Listeners Weigh In On Race And Education

Hear feedback from listeners and readers of the blog. This week, thoughts about the way race affects the way people learn, and just how much parents should tell their children about their pasts.

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MICHEL MARTIN, host:

And now it's time for Back Talk, where we lift the curtain and conversations happening on the Tell Me More blog and get a chance to hear from you. Douglas Hopper, our web producer, joins me in the studio as always. Hey Douglas, what's up?

DOUGLAS HOPPER: Hey, Michel. Actually I was just checking on the blog and people are still talking about the conversation we had about whether ones' back ground or race makes them learn differently. Pastor Jeremiah Wright suggested the idea in one of his public speeches last week. It caught our attention, so we turned to two education professors. Dr. Janice Hale was one of the authorities, Jeremiah Wright cited. She argued that race does make a difference in the classroom.

Dr. JANICE HALE (Professor of Education): There are empirical studies that say that there are differences. I mean, just for example, look at vocabulary. I mean, there are studies that document that when African-American children come to school, they have about half the vocabulary of white children. This is cultural.

HOPPER: But Professor Pedro Noguera said that is a dangerous way to think about education.

Professor PEDRO NOGUERA (Professor of Education): I really have a problem with this, because I do think its start to feed into the idea that somehow black children or Latino children are inferior. I mean, you can't argue that we have different learning styles and not then have that lead to the conclusion that therefore, less capable, less able, and I reject that notion completely.

HOPPER: Well, the conversation sparked a lot of thoughts on the blog. Lisa wrote in to say she thought Dr Hale was simply talking about cultural differences and what people know or learn outside of school, and that of course, this would have an effect on how quickly they would pick up on certain subjects.

MARTIN: Did anybody agree with Professor Noguera?

HOPPER: Definitely. In fact, most people who commented didn't buy the idea that black and white kids learn differently. Listener Ian Simon actually took personal offence. Here's what he had to say.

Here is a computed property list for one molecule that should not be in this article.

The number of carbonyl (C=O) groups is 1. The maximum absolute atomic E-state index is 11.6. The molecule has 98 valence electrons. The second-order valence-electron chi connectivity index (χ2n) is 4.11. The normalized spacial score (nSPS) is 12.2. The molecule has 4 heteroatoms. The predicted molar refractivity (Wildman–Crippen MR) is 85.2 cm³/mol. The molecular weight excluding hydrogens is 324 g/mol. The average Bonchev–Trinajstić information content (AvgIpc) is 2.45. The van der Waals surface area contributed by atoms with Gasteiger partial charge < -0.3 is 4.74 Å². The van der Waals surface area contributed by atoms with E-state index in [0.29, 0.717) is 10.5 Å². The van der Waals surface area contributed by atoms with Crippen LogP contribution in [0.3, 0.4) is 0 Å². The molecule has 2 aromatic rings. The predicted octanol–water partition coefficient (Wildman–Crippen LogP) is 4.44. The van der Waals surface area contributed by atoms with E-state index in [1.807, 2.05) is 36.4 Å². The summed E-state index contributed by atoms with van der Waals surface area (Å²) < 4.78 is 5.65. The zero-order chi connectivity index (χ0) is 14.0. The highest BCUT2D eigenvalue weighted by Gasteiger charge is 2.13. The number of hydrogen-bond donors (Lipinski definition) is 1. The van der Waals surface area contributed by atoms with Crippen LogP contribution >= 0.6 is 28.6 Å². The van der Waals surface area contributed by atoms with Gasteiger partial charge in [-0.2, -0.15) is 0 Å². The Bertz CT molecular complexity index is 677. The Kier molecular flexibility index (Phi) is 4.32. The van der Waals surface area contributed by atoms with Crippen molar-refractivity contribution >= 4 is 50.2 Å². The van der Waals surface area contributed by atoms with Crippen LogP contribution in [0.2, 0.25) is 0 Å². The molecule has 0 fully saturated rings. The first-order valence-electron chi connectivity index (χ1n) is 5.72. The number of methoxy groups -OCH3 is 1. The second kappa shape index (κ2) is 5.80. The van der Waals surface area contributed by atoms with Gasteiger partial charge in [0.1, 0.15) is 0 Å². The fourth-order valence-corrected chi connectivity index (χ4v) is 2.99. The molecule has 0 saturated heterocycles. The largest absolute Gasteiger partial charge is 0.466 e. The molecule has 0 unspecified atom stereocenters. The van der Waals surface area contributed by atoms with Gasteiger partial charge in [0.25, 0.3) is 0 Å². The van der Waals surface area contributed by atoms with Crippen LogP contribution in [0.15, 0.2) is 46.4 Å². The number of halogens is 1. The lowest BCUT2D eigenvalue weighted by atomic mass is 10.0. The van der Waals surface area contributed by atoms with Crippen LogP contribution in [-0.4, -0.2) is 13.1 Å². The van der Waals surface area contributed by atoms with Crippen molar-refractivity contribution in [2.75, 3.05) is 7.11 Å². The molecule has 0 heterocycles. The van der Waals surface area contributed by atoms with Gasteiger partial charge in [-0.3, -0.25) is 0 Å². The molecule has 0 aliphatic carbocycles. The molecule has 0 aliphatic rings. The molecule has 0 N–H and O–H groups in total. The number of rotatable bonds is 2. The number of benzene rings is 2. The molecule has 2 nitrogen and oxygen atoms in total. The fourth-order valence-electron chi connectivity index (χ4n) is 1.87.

Mr. IAN SIMON (Listener): As a 20-something black male who recently graduated from Yale University with a Ph.D in microbiology, I reject the notion that as a child I was physiological or genetically predisposed to have a limited vocabulary or act out in the classroom. I would argue that the discouraging statistics that Dr. Hale cites about unruly and illiterate black children is more likely the cause of bad parenting and not physiologically.

MARTIN: Well, I can see that there is a lot more to say on this. So if you want to have your say, visit the blog at npr.org/tellmemore. Douglas, anything else get people's attention?

HOPPER: Well, it is almost Mother's Day. So we have been talking this week about the role of moms. The Mocha Moms shared what lessons they've learned and we have a conversation with Liza Mundy who wrote in the Washington Post Magazine about generational differences and how much parents reveal to their children about their past.

Ms. LIZA MUNDY (Journalist): There was certainly more stigma surrounding, you know, all sorts of behavior that a woman, and a man too, I assume, would try to keep them hidden and now, of course, there is much more openness and there is much more emphasis on sharing and honesty. So even as there was maybe more experimentation in the '60s and '70s, I think now there is a fair amount of pressure to be honest.

HOPPER: Well, one listener, Raul(ph), heard the conversation . He came away thinking parents shouldn't be so hung up on what they tell their kids. Here's what he wrote on the blog. "Of course, you should pull a veil over some of the icky details of your youth. Just because you are a parent, doesn't mean you are not a human being. I think it is much more important to not behave as if you have never lived a life or made bad choices". He said his mother used to offer him the advice, this is not a democracy, it's a benevolent dictatorship.

MARTIN: Benevolent dictatorship. I'm warming to that idea. Watch out Douglas. Thanks every body for your comments, and thank you Douglas.

HOPPER: You're welcome.

MARTIN: We appreciate all of your feedback, your ideas, your questions. If you want to speak our mind, you can call our comment line at 202-842-3522 or you can visit us at npr.org/tellmemore and blog it out.

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